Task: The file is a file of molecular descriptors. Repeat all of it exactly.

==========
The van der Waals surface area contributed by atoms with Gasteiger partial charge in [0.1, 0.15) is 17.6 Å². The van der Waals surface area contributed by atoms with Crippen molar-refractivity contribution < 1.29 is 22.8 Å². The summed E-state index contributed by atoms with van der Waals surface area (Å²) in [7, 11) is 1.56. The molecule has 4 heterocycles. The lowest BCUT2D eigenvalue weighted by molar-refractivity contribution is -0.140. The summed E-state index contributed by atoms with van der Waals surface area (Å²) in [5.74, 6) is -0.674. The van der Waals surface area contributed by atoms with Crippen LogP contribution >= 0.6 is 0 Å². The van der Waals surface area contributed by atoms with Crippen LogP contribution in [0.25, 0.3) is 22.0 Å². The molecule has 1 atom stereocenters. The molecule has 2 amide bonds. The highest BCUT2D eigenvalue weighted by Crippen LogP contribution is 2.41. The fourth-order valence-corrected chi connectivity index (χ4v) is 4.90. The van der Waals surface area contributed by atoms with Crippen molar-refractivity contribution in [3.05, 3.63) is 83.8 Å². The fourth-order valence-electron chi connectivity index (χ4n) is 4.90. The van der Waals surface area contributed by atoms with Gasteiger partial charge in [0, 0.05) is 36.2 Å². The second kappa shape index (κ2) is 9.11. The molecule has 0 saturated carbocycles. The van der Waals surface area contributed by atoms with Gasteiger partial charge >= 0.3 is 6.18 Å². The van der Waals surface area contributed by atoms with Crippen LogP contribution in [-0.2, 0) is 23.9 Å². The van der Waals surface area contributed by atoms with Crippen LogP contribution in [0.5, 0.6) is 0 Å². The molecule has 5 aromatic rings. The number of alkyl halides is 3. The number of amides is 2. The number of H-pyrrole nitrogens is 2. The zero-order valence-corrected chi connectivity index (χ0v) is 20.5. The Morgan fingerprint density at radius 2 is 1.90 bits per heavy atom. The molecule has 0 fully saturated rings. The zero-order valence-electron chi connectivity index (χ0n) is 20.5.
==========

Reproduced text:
The van der Waals surface area contributed by atoms with Gasteiger partial charge in [0.1, 0.15) is 17.6 Å². The van der Waals surface area contributed by atoms with Crippen molar-refractivity contribution < 1.29 is 22.8 Å². The summed E-state index contributed by atoms with van der Waals surface area (Å²) in [7, 11) is 1.56. The molecule has 4 heterocycles. The lowest BCUT2D eigenvalue weighted by molar-refractivity contribution is -0.140. The summed E-state index contributed by atoms with van der Waals surface area (Å²) in [5.74, 6) is -0.674. The van der Waals surface area contributed by atoms with Crippen LogP contribution >= 0.6 is 0 Å². The van der Waals surface area contributed by atoms with Crippen LogP contribution in [0.25, 0.3) is 22.0 Å². The molecule has 1 atom stereocenters. The molecule has 2 amide bonds. The highest BCUT2D eigenvalue weighted by Crippen LogP contribution is 2.41. The fourth-order valence-corrected chi connectivity index (χ4v) is 4.90. The van der Waals surface area contributed by atoms with Crippen molar-refractivity contribution in [3.05, 3.63) is 83.8 Å². The fourth-order valence-electron chi connectivity index (χ4n) is 4.90. The van der Waals surface area contributed by atoms with Gasteiger partial charge in [0, 0.05) is 36.2 Å². The second kappa shape index (κ2) is 9.11. The molecule has 0 saturated carbocycles. The van der Waals surface area contributed by atoms with Gasteiger partial charge >= 0.3 is 6.18 Å². The van der Waals surface area contributed by atoms with Crippen LogP contribution in [-0.2, 0) is 23.9 Å². The van der Waals surface area contributed by atoms with Crippen LogP contribution in [0.5, 0.6) is 0 Å². The molecule has 5 aromatic rings. The number of alkyl halides is 3. The number of amides is 2. The number of H-pyrrole nitrogens is 2. The zero-order valence-corrected chi connectivity index (χ0v) is 20.5. The Morgan fingerprint density at radius 2 is 1.90 bits per heavy atom. The molecule has 0 fully saturated rings. The zero-order valence-electron chi connectivity index (χ0n) is 20.5.